[/quote]

Paragraphs 2282-2287.

[quote=Arbie]he only told us that the Church teaches that there is no right or wrong answer to these questions, we simply must examine our own conscience for the answer. Is this teaching accurate? Your thoughts…
[/quote]

The CCC citations I gave would seem to indicate otherwise.

[quote=Timidity]Of course you were being sarcastic, but in the fear that someone will take you seriously and repeat your “advice”, I will quote the Catechism:
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That is what the LAW (in most states) says. if you are going to use deadly force at all, you had better make sure the person you are using it against is DEAD. some people have the impression that when you shoot someone, they “go down” just like in the movies, when in fact many times they are still able to walk, and move around. hence, if you fire at someone in your house, you had better keep firing until they are on the ground not moving. otherwise, they can use their gun, and shoot you.

the Church says you can defend yourself, yes, but common sense should tell you that if you are justified to use deadly force, do it right and make sure they are dead, and no longer a threat.

[quote=Arbie]I assumed at the end of the game the facilitator would provide us with some answers to these moral dilemas, he only told us that the Church teaches that there is no right or wrong answer to these questions, we simply must examine our own conscience for the answer. Is this teaching accurate? Your thoughts
[/quote]

In the truest sense, your instructor was correct. The Church teaches what is morally good, neutral or evil. In other words, if an act is good, evil or neither.

The sinfulness of the action depends a lot on knowledge and intent. Did the person know the act was sinful? Did the person commit the act of their own free will?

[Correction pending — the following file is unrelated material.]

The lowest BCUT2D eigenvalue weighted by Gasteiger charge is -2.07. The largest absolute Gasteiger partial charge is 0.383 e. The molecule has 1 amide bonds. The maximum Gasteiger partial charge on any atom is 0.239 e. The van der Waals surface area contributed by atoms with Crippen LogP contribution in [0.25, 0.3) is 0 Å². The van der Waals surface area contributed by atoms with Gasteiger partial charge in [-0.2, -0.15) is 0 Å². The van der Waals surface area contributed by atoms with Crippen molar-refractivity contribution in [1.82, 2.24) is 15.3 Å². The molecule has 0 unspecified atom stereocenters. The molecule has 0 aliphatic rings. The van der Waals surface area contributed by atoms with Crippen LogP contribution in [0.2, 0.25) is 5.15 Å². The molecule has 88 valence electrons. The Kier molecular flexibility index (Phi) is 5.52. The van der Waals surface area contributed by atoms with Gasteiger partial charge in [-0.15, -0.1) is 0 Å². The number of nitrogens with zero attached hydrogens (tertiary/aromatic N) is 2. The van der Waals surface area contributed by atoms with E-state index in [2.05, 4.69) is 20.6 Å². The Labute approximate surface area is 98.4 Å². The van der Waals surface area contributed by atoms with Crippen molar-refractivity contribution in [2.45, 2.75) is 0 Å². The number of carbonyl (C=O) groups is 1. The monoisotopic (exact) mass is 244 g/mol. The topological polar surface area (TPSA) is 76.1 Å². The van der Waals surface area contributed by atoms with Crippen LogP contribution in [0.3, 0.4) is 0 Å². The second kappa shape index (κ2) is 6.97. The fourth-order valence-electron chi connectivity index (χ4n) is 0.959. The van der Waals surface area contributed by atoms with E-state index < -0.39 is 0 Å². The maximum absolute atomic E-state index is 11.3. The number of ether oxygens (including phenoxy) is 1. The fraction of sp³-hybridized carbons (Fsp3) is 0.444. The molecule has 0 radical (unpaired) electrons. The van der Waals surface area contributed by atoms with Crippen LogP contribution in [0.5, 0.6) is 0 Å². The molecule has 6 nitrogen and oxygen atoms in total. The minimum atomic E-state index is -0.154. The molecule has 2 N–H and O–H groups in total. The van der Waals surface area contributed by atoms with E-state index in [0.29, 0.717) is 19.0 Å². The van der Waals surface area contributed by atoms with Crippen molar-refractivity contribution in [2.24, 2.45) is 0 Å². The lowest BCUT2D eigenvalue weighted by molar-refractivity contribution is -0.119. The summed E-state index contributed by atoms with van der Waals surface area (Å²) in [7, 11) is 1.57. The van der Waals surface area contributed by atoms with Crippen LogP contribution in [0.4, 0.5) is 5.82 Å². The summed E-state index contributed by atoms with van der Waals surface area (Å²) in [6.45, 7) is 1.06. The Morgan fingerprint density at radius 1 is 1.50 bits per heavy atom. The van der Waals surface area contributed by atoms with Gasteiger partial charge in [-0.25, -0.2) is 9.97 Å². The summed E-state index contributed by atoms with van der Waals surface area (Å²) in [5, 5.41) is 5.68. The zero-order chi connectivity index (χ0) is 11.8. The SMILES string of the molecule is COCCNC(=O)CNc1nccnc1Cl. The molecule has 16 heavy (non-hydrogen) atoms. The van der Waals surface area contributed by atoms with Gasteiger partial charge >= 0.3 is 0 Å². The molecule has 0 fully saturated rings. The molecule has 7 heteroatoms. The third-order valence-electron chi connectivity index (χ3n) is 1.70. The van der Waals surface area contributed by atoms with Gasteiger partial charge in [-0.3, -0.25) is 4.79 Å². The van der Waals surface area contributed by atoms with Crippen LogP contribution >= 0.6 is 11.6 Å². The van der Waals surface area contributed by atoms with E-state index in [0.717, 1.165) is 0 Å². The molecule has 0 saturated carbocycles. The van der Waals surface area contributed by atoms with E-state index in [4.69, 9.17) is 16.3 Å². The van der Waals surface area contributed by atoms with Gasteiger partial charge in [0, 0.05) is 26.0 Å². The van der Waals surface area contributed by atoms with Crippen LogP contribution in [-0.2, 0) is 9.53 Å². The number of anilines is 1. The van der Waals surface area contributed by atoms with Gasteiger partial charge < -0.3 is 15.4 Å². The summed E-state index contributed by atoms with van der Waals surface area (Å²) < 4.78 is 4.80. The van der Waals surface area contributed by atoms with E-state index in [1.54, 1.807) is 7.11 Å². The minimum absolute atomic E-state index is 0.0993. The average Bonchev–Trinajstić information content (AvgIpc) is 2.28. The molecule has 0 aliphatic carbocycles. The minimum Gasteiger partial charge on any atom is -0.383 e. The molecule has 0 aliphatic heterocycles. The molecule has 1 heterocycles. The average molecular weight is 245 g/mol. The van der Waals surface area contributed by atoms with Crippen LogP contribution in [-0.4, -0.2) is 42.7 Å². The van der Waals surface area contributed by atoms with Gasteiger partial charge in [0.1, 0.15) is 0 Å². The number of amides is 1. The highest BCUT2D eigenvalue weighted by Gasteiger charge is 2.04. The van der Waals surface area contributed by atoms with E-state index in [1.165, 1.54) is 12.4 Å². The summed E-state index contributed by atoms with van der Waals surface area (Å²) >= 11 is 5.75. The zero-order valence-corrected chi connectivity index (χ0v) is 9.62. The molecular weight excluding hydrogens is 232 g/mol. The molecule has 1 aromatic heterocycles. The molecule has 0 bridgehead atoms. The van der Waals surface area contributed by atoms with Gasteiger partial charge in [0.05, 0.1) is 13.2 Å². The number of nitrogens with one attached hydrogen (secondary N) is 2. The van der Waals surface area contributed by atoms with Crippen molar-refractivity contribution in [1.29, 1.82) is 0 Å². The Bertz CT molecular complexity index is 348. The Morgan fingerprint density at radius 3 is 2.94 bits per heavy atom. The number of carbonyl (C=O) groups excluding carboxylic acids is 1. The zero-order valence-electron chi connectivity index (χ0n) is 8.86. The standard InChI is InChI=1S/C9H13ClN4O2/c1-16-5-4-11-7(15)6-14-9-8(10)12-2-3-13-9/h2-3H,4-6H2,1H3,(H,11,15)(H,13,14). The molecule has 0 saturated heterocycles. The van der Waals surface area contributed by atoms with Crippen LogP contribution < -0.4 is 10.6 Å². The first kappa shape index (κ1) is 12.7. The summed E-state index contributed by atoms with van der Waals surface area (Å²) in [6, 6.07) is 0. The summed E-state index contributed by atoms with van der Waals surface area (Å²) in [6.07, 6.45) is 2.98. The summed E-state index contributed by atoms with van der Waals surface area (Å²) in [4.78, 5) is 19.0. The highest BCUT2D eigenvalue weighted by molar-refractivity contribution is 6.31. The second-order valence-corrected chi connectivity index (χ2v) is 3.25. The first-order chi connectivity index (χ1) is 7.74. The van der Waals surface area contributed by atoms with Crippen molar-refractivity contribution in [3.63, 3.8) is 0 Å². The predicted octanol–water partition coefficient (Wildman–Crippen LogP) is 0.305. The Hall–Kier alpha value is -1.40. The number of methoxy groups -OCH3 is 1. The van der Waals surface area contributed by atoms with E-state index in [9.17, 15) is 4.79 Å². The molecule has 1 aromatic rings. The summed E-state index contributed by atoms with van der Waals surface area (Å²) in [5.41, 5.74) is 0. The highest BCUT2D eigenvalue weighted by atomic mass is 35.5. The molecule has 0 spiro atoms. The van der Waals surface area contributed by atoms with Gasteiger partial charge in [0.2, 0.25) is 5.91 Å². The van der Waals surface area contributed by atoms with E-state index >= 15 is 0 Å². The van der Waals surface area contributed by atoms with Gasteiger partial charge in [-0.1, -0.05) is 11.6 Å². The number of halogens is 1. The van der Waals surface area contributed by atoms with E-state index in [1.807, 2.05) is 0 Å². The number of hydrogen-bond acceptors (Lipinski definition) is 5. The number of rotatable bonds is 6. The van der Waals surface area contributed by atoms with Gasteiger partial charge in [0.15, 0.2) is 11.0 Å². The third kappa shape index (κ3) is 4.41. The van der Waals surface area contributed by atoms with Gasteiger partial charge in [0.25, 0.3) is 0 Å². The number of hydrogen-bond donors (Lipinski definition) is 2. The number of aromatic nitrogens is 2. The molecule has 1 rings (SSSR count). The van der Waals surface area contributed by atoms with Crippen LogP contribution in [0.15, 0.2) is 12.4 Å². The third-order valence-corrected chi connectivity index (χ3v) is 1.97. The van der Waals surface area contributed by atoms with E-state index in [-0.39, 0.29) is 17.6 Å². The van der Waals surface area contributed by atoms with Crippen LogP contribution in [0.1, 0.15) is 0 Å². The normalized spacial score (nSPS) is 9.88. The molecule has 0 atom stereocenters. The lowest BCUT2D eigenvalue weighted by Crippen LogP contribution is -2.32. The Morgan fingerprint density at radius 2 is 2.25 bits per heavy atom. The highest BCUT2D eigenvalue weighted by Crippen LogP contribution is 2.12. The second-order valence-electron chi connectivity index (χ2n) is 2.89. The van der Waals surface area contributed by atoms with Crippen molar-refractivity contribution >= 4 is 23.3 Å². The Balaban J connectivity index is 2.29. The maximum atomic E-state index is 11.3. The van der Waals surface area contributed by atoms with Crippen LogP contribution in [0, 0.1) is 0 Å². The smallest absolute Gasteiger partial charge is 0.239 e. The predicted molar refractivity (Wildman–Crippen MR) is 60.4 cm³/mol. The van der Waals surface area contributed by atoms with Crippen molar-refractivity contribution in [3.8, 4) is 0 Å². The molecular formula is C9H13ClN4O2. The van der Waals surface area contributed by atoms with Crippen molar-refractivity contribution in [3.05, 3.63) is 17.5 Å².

Take the case of the thief entering your home.

First of all the Church teaches that a family head has a moral obligation to defend their family. So that must be taken into account. It might be quite sinful to do nothing.

Let’s say you have a gun and intend to use it.

If you use it with the INTENT to stop the attack alone, that is a morally good act, even it the defense might result in the death of the attacker.

If you use it with the INTENT to KILL the attacker, that is a moral evil, and not justifiable.

If you did shoot the attacker (using however many shots are required to ensure your safety, but no more), calling for medical assistance for the attacker is a moral requirement.

So yes, the Church does call for one to look at their “Well Formed” Conscience.

Looking at a conscience alone does not suffice, the conscience must be “well formed” which means that one develops their conscience to act in accord with Church teachings. A well developed conscience, by defintion, does not go against the Church in matters of faith or morals.

No the Church says that one can defend oneself until the threat of attack is done.

Now, most often, that will result in the death of the attacker, but that is never the goal of defense.

[quote=Timidity]Paragraphs 2282-2287.

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These pp. deal with suicide and the sin of scandal…

[quote=marcadam]These pp. deal with suicide and the sin of scandal…
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Oops–typo! Thanks for the catch: 2482 to 2487.